Clash : The Essential Clash

Clash : The Essential Clash


They did it all...

Without The Clash, NME would be a much drabber place. No Clash = no Nirvana, no Manics, no REM, no U2, no Libertines, no Radio 4, no anyone. Like a punk Marquis Of Queensbury, The Clash set the rules by which all indie/alt bands since have played by. This was a band that fused self-righteous ire and left-leaning political idealism with Mick Jones’ love of Faces/Stones/Mott rock classicism, who collaborated with unhinged dub genius Lee Perry when most of their peers were learning their second chord, who weaved rocksteady, R&B and rockabilly into incendiary punk. Most of all they proved that anger and enthusiasm were just as important as – no, more important than – being able to play that tricky suspended fifth.

But do we need another double CD best of? Maybe, just for convenience’s sake: the last three albums (‘Sandinista!’, ‘Combat Rock’ and ‘Cut The Crap’) were decidedly patchy. If you want the exhaustive anthology, you’re best served by the triple CD ‘The Clash On Broadway’, but ‘The Essential Clash’ serves their legacy admirably.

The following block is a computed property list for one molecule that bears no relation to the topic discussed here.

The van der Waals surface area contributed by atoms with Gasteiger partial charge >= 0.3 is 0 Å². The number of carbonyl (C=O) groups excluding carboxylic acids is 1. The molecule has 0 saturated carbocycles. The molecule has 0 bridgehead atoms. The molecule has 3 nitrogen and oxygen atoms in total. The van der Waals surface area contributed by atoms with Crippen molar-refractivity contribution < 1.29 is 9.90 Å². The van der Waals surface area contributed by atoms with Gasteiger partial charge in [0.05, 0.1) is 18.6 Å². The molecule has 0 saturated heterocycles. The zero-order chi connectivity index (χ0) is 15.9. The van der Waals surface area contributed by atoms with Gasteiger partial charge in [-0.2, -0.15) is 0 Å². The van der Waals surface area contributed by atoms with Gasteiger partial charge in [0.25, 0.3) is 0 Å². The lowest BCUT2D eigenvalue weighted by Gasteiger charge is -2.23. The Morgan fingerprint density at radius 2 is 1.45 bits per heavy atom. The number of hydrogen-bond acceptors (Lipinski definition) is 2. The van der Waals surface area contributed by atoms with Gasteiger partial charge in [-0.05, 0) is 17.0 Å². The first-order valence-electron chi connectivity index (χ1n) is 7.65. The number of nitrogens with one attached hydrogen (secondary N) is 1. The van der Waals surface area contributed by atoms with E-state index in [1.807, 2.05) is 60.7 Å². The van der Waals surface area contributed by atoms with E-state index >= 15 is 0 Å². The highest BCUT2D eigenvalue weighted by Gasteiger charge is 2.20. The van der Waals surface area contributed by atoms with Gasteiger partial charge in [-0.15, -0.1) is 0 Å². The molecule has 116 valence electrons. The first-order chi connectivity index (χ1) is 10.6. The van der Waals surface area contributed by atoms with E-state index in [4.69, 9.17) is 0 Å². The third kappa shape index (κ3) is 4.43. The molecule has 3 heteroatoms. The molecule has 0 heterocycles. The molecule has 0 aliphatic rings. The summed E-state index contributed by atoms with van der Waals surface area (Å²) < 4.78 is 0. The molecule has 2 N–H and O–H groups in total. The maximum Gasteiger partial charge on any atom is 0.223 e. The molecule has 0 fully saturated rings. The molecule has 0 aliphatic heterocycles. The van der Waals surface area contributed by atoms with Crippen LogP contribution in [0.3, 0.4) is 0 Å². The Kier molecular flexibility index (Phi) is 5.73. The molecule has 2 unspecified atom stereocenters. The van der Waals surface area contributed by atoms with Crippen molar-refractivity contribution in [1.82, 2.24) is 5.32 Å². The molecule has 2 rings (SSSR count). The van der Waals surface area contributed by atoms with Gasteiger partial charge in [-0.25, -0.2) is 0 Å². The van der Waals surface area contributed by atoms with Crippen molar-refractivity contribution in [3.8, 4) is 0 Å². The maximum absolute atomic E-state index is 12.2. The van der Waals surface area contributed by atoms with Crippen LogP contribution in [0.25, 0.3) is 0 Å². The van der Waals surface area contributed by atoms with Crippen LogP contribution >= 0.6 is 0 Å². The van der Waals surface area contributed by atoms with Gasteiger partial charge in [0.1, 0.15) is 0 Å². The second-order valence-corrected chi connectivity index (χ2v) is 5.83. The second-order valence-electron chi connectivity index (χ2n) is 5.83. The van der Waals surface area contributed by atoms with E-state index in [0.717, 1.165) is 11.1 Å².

Steering well clear of any surprises – but also any crucial omissions – ‘The Essential Clash’ traces their various career incarnations as Westway-dwelling squat-punks (‘London’s Burning’), wistful suburban poets (‘Lost In The Supermarket’), dubbed-out doleites (‘Guns Of Brixton’) and Yank-fixated rebel-rockers (‘I Fought The Law’). Yet what comes out is their sheer idealism. Even at their most vitriolic, there was a sense of hope to this band, mostly marshalled by the late Joe Strummer.

Ask anyone: Strummer knew that what bands had to say mattered and that they’re capable of changing the world. It was only when they sidelined their beliefs to spend ages attempting to break America that they stumbled. There’s a warning there somewhere, Coldplay.

Even now, listening to this compilation sixteen years after split, it’s still hard to work out what The Clash‘s greatest achievement was. Marrying street-level rock ‘n’ roll to politics without being crushingly worthy? Leading British punk away from its thugoid terrace-chant cul-de-sac? Continually resisting those offers to reform for one last American tour? Signing to a major label with integrity intact? Popularising elasticated post-disco NYC funk-punk? Never appearing on Top Of The Pops? Sporting paramilitary chic and not looking like complete goons? The Clash did it all.

Pat Long